>> > chapter online as needed. The titles are added to my public library
      >> > catalog, and can quickly link to the correct page.
      >> > One of my griefs is that so few e-books are cataloged in public
      >> > and
      >> > school libraries, and so people don't know they are even
      available. The
      >> > University of Pennsylvania (http://onlinebooks.library.upenn.edu/) has
      >> > over
      >> > 18,000 titles of free e-books, and few of these links are cataloged in
      >> > public or university libraries. So far, the main emphasis has been on
      >> > commercial sales of e-books, rather than making so many books
      available
      >> > to
      >> > so many more people. The Gutenberg Project (http://promo.net/pg/)
      is an
      >> > excellent example of how books can be put online and available to all.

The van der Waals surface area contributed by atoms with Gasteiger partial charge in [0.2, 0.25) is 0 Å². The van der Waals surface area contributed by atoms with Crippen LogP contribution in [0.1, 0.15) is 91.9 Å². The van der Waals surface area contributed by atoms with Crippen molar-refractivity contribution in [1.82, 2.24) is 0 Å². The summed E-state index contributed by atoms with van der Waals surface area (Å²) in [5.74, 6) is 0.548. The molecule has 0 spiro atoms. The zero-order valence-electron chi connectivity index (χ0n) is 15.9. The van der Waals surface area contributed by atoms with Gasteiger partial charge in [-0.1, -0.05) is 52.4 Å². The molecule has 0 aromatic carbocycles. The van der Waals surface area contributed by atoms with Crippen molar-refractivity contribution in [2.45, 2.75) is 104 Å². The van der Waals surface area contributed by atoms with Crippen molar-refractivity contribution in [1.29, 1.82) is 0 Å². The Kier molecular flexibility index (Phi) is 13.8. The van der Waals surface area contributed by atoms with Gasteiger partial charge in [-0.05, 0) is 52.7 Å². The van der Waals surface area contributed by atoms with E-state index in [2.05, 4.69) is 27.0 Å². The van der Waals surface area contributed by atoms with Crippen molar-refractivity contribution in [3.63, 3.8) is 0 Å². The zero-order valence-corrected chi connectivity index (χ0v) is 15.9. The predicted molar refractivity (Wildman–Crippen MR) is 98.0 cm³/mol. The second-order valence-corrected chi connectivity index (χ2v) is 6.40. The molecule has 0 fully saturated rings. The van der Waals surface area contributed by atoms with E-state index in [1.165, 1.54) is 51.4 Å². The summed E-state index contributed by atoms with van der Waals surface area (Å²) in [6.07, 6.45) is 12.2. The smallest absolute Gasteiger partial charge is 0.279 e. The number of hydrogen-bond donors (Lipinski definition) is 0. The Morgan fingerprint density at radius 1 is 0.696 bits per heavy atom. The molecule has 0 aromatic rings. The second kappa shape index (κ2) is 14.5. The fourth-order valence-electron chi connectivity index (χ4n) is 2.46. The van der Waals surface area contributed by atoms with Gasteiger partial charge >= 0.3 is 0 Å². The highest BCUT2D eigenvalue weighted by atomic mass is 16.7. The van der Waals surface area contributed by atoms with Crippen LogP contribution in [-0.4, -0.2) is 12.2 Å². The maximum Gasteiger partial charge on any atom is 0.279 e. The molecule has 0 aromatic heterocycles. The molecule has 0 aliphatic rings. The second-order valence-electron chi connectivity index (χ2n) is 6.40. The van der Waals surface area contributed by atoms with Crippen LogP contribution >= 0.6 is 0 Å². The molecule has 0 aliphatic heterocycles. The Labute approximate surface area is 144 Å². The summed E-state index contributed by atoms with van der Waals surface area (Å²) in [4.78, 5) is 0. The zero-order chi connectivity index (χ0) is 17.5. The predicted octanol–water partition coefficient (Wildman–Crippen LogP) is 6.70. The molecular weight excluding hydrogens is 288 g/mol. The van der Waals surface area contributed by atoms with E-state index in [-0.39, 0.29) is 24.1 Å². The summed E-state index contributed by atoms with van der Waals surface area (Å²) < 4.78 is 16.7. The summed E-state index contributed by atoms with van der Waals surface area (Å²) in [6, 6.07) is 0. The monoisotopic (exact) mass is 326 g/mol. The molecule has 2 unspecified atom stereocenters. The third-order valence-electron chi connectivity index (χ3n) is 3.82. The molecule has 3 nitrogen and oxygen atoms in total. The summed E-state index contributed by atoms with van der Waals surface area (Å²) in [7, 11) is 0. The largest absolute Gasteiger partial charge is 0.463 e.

>> > Regretfully, many subsequent projects duplicate their efforts with
      less
      >> > quality control and higher costs. There is even less coordination
      on the
      >> > scanning and presentation of e-books in languages other than English,
      >> > such
      >> > as the excellent work done by the French National Library or some
      of the
      >> > German efforts.
      >> > The sales angle didn't work, since the publishers were trying to
      >> > get
      >> > the same bucks for a e-book that they charged for a paper copy.
      Hogwash!
      >> > Selling a thousand copies of a paperback at $7.95 means only a little
      >> > profit to the publisher after everyone gets his cut. Selling a
      thousand
      >> > copies of an e-book for $7.95 is almost all profit. No wonder they did
      >> > themselves in. The publishers got too greedy.
      >> > The publishers also wanted too much control. They made e-books
      >> > that
      >> > could be only read on special machines or in other controlled
      >> > circumstances, such as with special software. I think that if they had
      >> > concentrated on stimulating demand rather than immediate profits, they